Sustainable agriculture: how CSR initiatives are transforming rural development

Because it is more than a moral obligation, corporate social responsibility (CSR) initiatives are indispensable for development at scale. In India, the agriculture sector alone contributed about 39 percent to rural gross domestic product (GDP) in the financial year 2023. The interdependence of agricultural activities and socio-economic development underlines the importance of companies engaged in CSR initiatives within this sector. It is critical for promoting sustainable agricultural practices, uplifting rural communities, ensuring food security and mitigating environmental problems.

CSR in the agricultural sector

The future of agriculture lies in sustainable and inclusive practices, and CSR will play an important role in achieving this. We can introduce technology into conventional agricultural practices. It should also extend to supporting small farmers, promoting biodiversity and investing in rural development.

Companies that embrace CSR as an integral part of their business strategy will not only contribute to a better world, but also ensure their long-term success.

Challenges faced by farmers and their financial growth?

About half of Indian farmers do not have essential farming equipment. In addition, three in four companies are confronted with potential crop damage due to pests and adverse weather conditions. Not only that, as many as 50 percent of farmers do not have access to conventional sources of financing. Even for those who are able to secure credit, prevailing interest rates are often 10 to 25 percent higher than market norms, placing additional financial burdens on farmers. This limits their ability to invest in improvements to their farms and to expand their activities. Climate change also plays an important role in determining crop conditions. Unpredictable weather patterns lead to crop failures, livestock losses and increased vulnerability to natural disasters such as floods, droughts and cyclones. These events can destroy farmers’ livelihoods and financial stability. CSR can be used to provide them the necessary help they need in such unfortunate situations.

CSR benefits farmers and along with its related sectors is the major source of livelihood in India, benefiting most rural households. More than 70 percent of these households mainly depend on agriculture for their livelihood. Of these, 82 percent of farmers are classified as small and marginal. CSR in the agricultural landscape gives farmers access to crucial resources and knowledge. Through skill development workshops, technological advancements and sustainable agricultural practices, CSR can enhance the capabilities and efficiency of these farmers. It would improve yields, increase incomes and ensure greater resilience to environmental challenges.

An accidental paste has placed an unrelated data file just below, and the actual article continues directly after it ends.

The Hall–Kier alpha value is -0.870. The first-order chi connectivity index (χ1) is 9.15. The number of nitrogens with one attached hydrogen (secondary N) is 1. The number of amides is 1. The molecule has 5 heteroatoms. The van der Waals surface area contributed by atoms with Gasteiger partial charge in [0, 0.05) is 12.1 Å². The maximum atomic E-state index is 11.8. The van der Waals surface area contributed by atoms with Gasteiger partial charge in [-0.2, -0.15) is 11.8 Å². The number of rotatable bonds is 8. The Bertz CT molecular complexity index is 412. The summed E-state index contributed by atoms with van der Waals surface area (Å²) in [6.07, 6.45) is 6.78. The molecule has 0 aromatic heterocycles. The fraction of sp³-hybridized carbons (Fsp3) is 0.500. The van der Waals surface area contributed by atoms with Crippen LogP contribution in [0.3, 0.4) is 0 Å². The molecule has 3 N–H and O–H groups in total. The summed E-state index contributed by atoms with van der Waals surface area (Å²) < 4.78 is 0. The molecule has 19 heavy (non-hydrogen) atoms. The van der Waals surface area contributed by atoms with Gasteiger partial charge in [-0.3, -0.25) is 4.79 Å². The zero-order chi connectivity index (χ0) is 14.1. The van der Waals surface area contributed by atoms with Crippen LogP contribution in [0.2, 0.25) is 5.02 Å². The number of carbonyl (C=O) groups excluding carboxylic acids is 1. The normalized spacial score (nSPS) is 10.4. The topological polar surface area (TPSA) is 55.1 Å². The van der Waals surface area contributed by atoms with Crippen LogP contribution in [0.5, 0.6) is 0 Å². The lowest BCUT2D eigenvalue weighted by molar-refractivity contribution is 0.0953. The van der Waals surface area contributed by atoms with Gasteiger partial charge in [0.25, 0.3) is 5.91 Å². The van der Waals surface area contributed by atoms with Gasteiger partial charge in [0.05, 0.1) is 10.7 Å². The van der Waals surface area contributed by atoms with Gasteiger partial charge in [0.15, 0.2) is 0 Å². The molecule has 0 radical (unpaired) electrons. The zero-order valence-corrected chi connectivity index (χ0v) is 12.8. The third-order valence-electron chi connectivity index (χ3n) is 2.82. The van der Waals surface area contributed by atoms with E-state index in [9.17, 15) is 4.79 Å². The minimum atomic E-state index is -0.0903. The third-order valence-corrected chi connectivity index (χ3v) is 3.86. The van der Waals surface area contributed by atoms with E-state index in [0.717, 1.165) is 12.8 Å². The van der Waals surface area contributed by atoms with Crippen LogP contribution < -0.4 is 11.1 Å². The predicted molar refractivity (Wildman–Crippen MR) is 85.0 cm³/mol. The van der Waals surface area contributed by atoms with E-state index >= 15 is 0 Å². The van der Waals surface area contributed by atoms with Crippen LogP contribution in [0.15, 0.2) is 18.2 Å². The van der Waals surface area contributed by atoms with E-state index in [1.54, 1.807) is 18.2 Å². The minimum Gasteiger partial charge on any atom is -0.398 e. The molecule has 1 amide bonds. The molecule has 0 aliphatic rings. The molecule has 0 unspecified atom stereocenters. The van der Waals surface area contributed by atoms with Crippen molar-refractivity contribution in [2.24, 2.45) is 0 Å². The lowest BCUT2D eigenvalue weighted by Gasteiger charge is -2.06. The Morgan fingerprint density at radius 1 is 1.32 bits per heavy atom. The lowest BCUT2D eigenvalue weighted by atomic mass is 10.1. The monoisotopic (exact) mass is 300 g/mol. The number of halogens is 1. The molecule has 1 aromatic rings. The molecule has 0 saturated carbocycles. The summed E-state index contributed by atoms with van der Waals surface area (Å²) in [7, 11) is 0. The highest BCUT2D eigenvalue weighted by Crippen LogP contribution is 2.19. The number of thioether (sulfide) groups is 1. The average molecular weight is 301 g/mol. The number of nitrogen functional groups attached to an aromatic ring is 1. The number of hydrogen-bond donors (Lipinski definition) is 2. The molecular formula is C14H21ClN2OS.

One of the top priorities of CSR should be facilitating market linkages and value chain integration. This would allow farmers to access fair prices for their products and tap into lucrative markets.

Through strategic investments, partnerships and holistic interventions, CSR has the potential to strengthen rural economies. In the long term, it will make a significant contribution to India’s sustainable agriculture and inclusive growth agenda.

Technologies that are used for better, sustainable agriculture

Because traditional farming methods are inefficient, any company putting its CSR goals into practice must focus on offering farmers technological innovations. Precision agriculture should be implemented, using sensors, drones, GPS and data analysis. It will help farmers monitor and optimize their agricultural practices, and make data-driven decisions regarding irrigation, fertilization, pest management and crop health. In addition, renewable energy sources such as solar energy, wind energy and biogas should be widely deployed. It will help reduce dependence on fossil fuels, reduce CO2 emissions and make agricultural activities more sustainable. More emphasis should be placed on biotechnology and genetically modified crops (GMOs) as they help increase crop resistance to pests and environmental stressors.

Look at the future and how CSR can redefine it

India’s agricultural sector could potentially contribute up to $600 billion to the country’s gross domestic product by 2030. However, to achieve this goal, farmers need to be properly trained and provided with the latest agricultural technologies. We can ensure the sustainability of the sector for future generations through a strategic mix of entrepreneurial perspectives, holistic approaches and incentives.

Our shared resolve must be strong enough to create value at scale and at a rapid pace to address the challenges and opportunities that await us in the agricultural landscape.

(The author is president of Samvedna Trust and managing director of Findoc)

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